I usually grow all my vegetables from seed, but this year I cheated and bought seedlings from the local market. At ten cents  each they were a bargain  because the quanitities I need are so small it actually works out cheaper than buying seeds. Seeds of course can be rather hit and miss as I either end up with dozens of unwanted plants or nothing!

Leeks, red cabbage, rosso and green lettuce seedlings
Leeks, red cabbage, rosso and green lettuce. Planted beginning of December
I cheated and bought the seedlings
Cauliflower, brocoli, cabbage, spinach, carrots. Planted beginning of December

Related post: I’m being invaded…

If anyone has ANY suggestions or advice  please PLEASE leave in the comments section below. I’m looking for some natural slug and snail remedies as Sammy the snail and all his relatives are showing a very keen interest in all the juicy seedlings.  Oh and a cat deterrent as the local cat(s)  have started digging…


55 thoughts on “Portugal: Growing Fruit and Vegetables in December

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  1. I would LOVE a longer growing season as you have–but why am I complaining? ALready my growing season is longer in Britain that what I grew up with in Minnesota!!

    My only recommendation regarding slugs is chickens–they love them! But cats? Ugh, I don’t know. We have our own and they use litter trays so don’t go outside and I think their presence is a deterrent to other cats, but now always. I still find little messages from the other cats from time to time.


  2. What a lovely post. No signs of winter here in Ontario yet, it’s like a long sustained autumn. But too cold to grow anything except leeks and onions, so I am quite jealous of your lettuce and strawberry plants. If you can find a cheap source of copper wire lay it around the edges of your garden, the copper shocks the snails and slugs because they are wet, they won’t cross it. I found a lot of old electrical wire at the dump and stripped it with a paring knife. No more slugs.


  3. I hadn’t realised you could grow so much in the winter here. Fresh home grown strawberries at Chrismas time sounds lovely.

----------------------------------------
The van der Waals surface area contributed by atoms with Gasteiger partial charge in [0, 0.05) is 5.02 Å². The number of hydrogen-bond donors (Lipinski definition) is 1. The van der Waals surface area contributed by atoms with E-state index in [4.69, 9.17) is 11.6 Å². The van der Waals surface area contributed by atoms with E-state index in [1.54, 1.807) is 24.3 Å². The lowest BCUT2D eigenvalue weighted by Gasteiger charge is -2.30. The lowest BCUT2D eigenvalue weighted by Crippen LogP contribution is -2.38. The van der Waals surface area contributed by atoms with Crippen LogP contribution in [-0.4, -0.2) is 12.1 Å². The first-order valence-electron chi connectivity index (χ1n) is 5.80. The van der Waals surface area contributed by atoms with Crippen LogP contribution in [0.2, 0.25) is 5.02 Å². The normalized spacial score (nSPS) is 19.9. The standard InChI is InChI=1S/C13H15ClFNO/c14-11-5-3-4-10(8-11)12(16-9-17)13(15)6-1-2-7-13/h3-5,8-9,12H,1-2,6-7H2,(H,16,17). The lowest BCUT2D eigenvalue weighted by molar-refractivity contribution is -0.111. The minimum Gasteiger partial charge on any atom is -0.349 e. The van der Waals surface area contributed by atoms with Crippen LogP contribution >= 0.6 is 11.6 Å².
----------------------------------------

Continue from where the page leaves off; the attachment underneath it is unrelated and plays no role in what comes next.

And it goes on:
Coffee grounds or egg shells to deter the slugs. Or you could encourage more birds into the garden who will eat the slugs for you.


      1. Hello Pip, I have had an idea regarding the cat problem. Lion Poo!!!!. You can buy it in some UK garden centres. Cats are supposed to be terrified of it – or should I say what left it! You could try Lagos Zoo and see if they have any to spare.


        1. Hi Clara,
          Yes, I’ve heard of this one before. I did mention it to Mr Piglet. He just raised one eyebrow in disbelief….

          Close your eyes and imagine the scenario. I arrive at Lagos zoo, go to reception and ask in my best Portuguese for some Lion pooh. LOL 🙂
          I’d love to have the courage to go and ask though, to see what their reaction was 🙂 I will let you know!


  4. PIP, your garden is growing so well…I have heard that moth balls are a good deternat for critter in the garden. Just do not put the moth balls near the actual growing veggies, just around the perimeter. I have also heard cayenne pepper also works. Good luck with those cats!


    1. Hi Rose,
      This is not the traditional gooseberry we used to have in the UK, they were also new to me. I’ve just picked some of my chili’s to take to France 🙂
      HAve a great time back home and in New MExico. Hopefully you will share some photos on your blog 🙂


  5. Oh !! PiP, sure wish I had your talent for gardening and tending to its needs..I am going to have to start taking some notes from you….I love the strawberries, and the lemons…which are my favorite..The photos were great…beautiful garden PiP……!


  6. I am pea-green with envy. Oh would that I could garden in the winter. You are an awesome gardener. So many tasty things growing at once. Your photos are beautiful. It’s so satisfying seeing the plants of our labor producing and thriving. I love your Lemon tree story. You should put it in your local newspaper, so others may grow their own fruit too. I look forward to hearing more of your gardening adventures and seeing your awesome photos. 🙂


    1. Hi EC, and I was pea green with envy when I saw your wonderful zucchini and squash last summer. Plus all the wonderful recipes you posted. I can’t remember how cold it gets there in winter? could you grow anything in your glass house?